An injury-ravaged Chicago Bulls team shocked the defending champion Heat in Miami, 93-86. The Bulls closed the game on a 10-0 run, which once again raises the question: Can LeBron get it done in the postseason? Hold on. Let me watch some tape of LeBron from last postseason really quickly oh oh, wow, yeah, he totally can. Never mind.
The Hockey Gods are capricious. The Hockey Gods are cruel, but they are fair. The Hockey Gods giveth, and then they taketh away, and then they giveth again, occasionally right in the chops. (The Hockey Gods also get mysterious and nasty rashes for which they take a lot of guff from the other gods, which is when the Hockey Gods drop the gloves. That’s how we wound up with Hudson Bay, which used to be a nice piece of forest land before the bench-clearing brawl among the gods broke out.) And Thursday night at Verizon Center, the Hockey Gods had some fun with Steve Oleksy of the Washington Capitals.
In case you were busy making a new nonalcoholic mixed drink that's half soda water, half tonic water called the Van de Velde, here's what you missed in sports on Thursday:
Playing without Luol Deng, Derrick Rose, and Kirk Hinrich was too much for the Bulls, who fell 95-92 to the Brooklyn Nets. Bulls head coach Tom Thibodeau regrettably informed his team of their depleted forces before the game, adding, "I didn't know the games were optional." He then proceeded to drink straight from a bottle of Gilbey's gin, tell Taj Gibson that he wanted to sleep with his sister, and unleash a barrage of awkwardly profuse "real talk about love and pain" upon the injured Hinrich. Bulls forward Carlos Boozer then yelled out his signature catchphrase, "Can you smell the booze stank in the room?!" before being told by Bulls assistant coach Adrian Griffin that games are not optional. A visibly intoxicated Boozer fouled out of his team's defeat in the fourth quarter.
Even though he had another solid outing, Atlanta starter Kris Medlen fell to 1-4 as his Braves lost to the Washington Nationals, 3-1. Medlen, snacking on biscuits after the game, blamed his spotty start to the season on fatigue based on his home life. "I've got young boys, and they're up at all hours," he said. "I've only been a little off, which just makes me think I could be 5-0 if it weren't for those Medlen kids!"
This week, Grantland's Katie Baker will be previewing the NHL playoffs' first-round series. Today: Senators-Canadiens and Rangers-Capitals. Read Tuesday's installment here and Wednesday's here.
Ottawa Senators (7) at Montreal Canadiens (2)
Backstory: While it might not have been all that much of a stretch to predict that Ottawa and Montreal would both make it to the playoffs, no one could have expected that things would unfold quite like this. The Senators, who took the Rangers to seven games last year in the first round, lost three key players (captain Jason Spezza, goalie Craig Anderson, and golden child Erik Karlsson) to major injury, but managed to remain in postseason contention through focused play by a merry and motley band of guys. Get coach Paul MacLean that Jack Adams Award already, will ya?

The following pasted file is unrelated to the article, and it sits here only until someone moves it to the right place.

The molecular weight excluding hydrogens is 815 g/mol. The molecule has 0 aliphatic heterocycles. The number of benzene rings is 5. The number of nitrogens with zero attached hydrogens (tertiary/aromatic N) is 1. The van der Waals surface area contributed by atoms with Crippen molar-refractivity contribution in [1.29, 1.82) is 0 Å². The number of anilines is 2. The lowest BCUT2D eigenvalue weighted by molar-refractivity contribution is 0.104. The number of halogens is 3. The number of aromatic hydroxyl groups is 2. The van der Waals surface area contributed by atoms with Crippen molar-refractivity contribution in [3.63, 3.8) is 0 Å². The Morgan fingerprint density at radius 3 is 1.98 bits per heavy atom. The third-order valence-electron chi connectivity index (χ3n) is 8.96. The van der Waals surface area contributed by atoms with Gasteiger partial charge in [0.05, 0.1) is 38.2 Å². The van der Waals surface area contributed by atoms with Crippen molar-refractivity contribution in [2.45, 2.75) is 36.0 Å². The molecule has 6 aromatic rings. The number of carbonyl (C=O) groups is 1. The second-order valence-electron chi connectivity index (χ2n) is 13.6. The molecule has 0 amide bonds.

The NHL playoffs are here, and if you cheer for one of the 16 teams that made the cut, you know what you need to do: Put fresh batteries in the remote, kiss your loved ones good-bye, and get ready for the emotional roller coaster that you’re about to ride.
But what if your team didn’t make it? What if you find yourself looking for a bandwagon to jump on over the next few weeks? Well, in that case you could refuse to do that because bandwagon-jumpers are the absolute worst fans in sports better choose carefully!
It’s not an easy decision. In fact, choosing a temporary team can be one of the toughest calls a sports fan can make. You want a team that’s fun to watch, is riding a nice story, and preferably has a chance to win at least a round or two. You might prefer a franchise with some recent success, but not so much that you seem like a front-runner. And of course, you’ll want to be associating yourself with a worthy fan base, even if the relationship is only going to be short term.
I’m here to help. So I went through all 16 playoff teams and ranked them in terms of their desirability as a bandwagon destination. If you want someone to root for during the postseason but you’re not sure which team to choose, consult this handy guide to make sure you don’t make a decision you’ll regret.
In case you were busy living on easy street wait — OH, I FORGOT ABOUT MY TAXES — here's what you missed in sports on Tuesday:
The Boston Red Sox rode a seven-run second inning to cruise to a 7-2 win over the host Cleveland Indians. Red Sox starter Felix Doubront, who got the win after throwing five solid innings, said, "With everything that happened yesterday, I was just out there pitching for the name on the front of the jersey today, not on the back. Which really helped, because even I have trouble pronouncing my last name. It's Doo-Braunt, by the way I think. I'm pretty sure. Like 99 percent. Don't hold me to that until I call my ma, though."
Veteran starter Dan Haren gave up seven runs in 4⅓ innings as the Washington Nationals fell to the Miami Marlins, 8-2. After the game, a shell-shocked Haren said, "I gave up a home run today to Adeiny Hechavarria. I got shelled by the Miami Marlins. Sometimes it's hard to know when it's over. This is not one of those times." He then announced the immediate opening of Haren Buick, Haren Chevrolet, and Haren Kia/Hyundai, which he hoped would become the Southern California destination for peoples' Buick, Chevrolet, Kia, and Hyundai needs.